To correct the problem, you should first clean the nozzle, check the settings, and make sure the filament is properly tensioned. If the problem persists, it is recommended that you check the extruder and replace it if necessary or contact a professional.


  3D Printing Terminology:

What is a 3D print file?

A 3D file is an electronic file that represents an object in three dimensions. The object is designed with CAD (Computer Aided Design). Common file extension is the .STL format.

What is a 3D model?

A 3D model is a three-dimensional digital representation of an object, without which 3D printing would not be possible.

What is the 15 seconds rule?

The 15s rule states that when printing, the hot nozzle must not return to the same point within 15 seconds (damage in printing, possible due to overheating). It can be used as a rough guide as to when the printing speed should be reduced to increase the "layer time".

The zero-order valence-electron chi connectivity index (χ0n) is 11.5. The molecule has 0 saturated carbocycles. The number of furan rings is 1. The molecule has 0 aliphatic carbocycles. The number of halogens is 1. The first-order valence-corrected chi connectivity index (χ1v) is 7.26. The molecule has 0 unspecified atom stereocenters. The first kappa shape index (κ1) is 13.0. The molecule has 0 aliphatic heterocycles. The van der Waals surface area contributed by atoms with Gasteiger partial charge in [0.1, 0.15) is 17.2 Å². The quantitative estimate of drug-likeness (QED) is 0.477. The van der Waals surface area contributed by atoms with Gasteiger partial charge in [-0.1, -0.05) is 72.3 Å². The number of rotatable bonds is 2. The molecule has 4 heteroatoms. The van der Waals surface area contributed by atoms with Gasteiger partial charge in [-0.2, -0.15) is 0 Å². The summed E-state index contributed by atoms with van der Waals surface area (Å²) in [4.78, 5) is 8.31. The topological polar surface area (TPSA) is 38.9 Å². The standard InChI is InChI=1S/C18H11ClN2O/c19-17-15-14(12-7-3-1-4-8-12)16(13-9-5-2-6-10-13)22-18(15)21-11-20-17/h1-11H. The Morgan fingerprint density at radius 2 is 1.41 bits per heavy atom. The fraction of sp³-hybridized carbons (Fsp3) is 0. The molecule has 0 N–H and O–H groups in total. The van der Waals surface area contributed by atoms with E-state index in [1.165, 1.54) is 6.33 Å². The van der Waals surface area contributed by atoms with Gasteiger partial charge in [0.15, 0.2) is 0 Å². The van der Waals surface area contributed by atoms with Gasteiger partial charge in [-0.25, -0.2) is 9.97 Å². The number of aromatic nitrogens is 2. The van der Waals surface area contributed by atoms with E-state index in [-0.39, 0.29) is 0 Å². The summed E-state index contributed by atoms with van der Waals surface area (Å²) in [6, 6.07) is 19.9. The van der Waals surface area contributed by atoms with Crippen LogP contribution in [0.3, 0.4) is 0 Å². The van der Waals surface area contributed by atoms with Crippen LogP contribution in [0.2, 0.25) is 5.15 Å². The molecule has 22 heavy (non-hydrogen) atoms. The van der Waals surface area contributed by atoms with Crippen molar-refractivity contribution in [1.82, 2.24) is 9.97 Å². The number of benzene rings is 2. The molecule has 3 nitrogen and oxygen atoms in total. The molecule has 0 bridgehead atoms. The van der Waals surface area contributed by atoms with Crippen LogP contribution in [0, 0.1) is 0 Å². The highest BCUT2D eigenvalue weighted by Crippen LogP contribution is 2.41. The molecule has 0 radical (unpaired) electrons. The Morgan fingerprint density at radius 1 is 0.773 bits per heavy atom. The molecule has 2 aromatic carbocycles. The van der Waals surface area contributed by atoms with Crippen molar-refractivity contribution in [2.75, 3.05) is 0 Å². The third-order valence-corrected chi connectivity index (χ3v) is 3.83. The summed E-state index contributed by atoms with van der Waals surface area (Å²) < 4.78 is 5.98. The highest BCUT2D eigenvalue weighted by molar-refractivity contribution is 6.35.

What is the 45° rule?

The 45° rule states that overhangs and areas with an angle greater than 45° must be provided so that they can be printed properly and without errors.

What is ABS?

ABS (acrylonitrile butadiene styrene) is a plastic that is relatively strong mechanically. It is used in 3D printing, as a filament for the FDM process. Print settings with SLICER profiles and more information about the material can be found HERE.

What is ABL?

ABL stands for Automatic Bed Leveling. Automatic compensation of height deviations of the print bed to the print nozzle by a sensor-based process. The aim is to compensate for any unevenness in the print bed and to achieve an even distance between the print bed and the nozzle, thus obtaining layers that are as uniform as possible.

What is ABS juice?

ABS juice is the liquid that is produced when ABS residues are dissolved in acetone. This type of "glue" can be applied thinly to the print bed to increase adhesion. ABS filament in particular adheres very well to a print bed coated with ABS juice.

More entries will follow soon